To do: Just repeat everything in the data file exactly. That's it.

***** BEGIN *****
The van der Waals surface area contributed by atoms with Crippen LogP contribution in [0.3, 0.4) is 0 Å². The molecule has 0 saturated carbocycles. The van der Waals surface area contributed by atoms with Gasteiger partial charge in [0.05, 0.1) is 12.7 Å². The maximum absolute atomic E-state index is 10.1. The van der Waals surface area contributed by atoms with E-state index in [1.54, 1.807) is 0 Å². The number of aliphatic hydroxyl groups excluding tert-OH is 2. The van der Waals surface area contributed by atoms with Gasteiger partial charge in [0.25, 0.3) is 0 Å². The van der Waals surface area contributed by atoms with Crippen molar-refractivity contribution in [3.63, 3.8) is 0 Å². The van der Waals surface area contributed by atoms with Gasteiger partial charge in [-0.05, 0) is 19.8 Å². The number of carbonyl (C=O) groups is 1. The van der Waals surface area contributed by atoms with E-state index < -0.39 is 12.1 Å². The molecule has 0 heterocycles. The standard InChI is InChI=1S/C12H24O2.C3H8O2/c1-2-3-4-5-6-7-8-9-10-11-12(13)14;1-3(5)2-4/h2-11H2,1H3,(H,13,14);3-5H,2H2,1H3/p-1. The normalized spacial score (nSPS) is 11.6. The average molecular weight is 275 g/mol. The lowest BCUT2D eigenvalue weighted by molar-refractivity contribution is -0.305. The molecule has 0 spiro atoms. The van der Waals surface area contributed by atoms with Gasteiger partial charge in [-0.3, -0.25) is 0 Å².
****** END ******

The van der Waals surface area contributed by atoms with Crippen LogP contribution in [0.3, 0.4) is 0 Å². The molecule has 0 saturated carbocycles. The van der Waals surface area contributed by atoms with Gasteiger partial charge in [0.05, 0.1) is 12.7 Å². The maximum absolute atomic E-state index is 10.1. The van der Waals surface area contributed by atoms with E-state index in [1.54, 1.807) is 0 Å². The number of aliphatic hydroxyl groups excluding tert-OH is 2. The van der Waals surface area contributed by atoms with Gasteiger partial charge in [0.25, 0.3) is 0 Å². The van der Waals surface area contributed by atoms with Crippen molar-refractivity contribution in [3.63, 3.8) is 0 Å². The van der Waals surface area contributed by atoms with Gasteiger partial charge in [-0.05, 0) is 19.8 Å². The number of carbonyl (C=O) groups is 1. The van der Waals surface area contributed by atoms with E-state index < -0.39 is 12.1 Å². The molecule has 0 heterocycles. The standard InChI is InChI=1S/C12H24O2.C3H8O2/c1-2-3-4-5-6-7-8-9-10-11-12(13)14;1-3(5)2-4/h2-11H2,1H3,(H,13,14);3-5H,2H2,1H3/p-1. The normalized spacial score (nSPS) is 11.6. The average molecular weight is 275 g/mol. The lowest BCUT2D eigenvalue weighted by molar-refractivity contribution is -0.305. The molecule has 0 spiro atoms. The van der Waals surface area contributed by atoms with Gasteiger partial charge in [-0.3, -0.25) is 0 Å².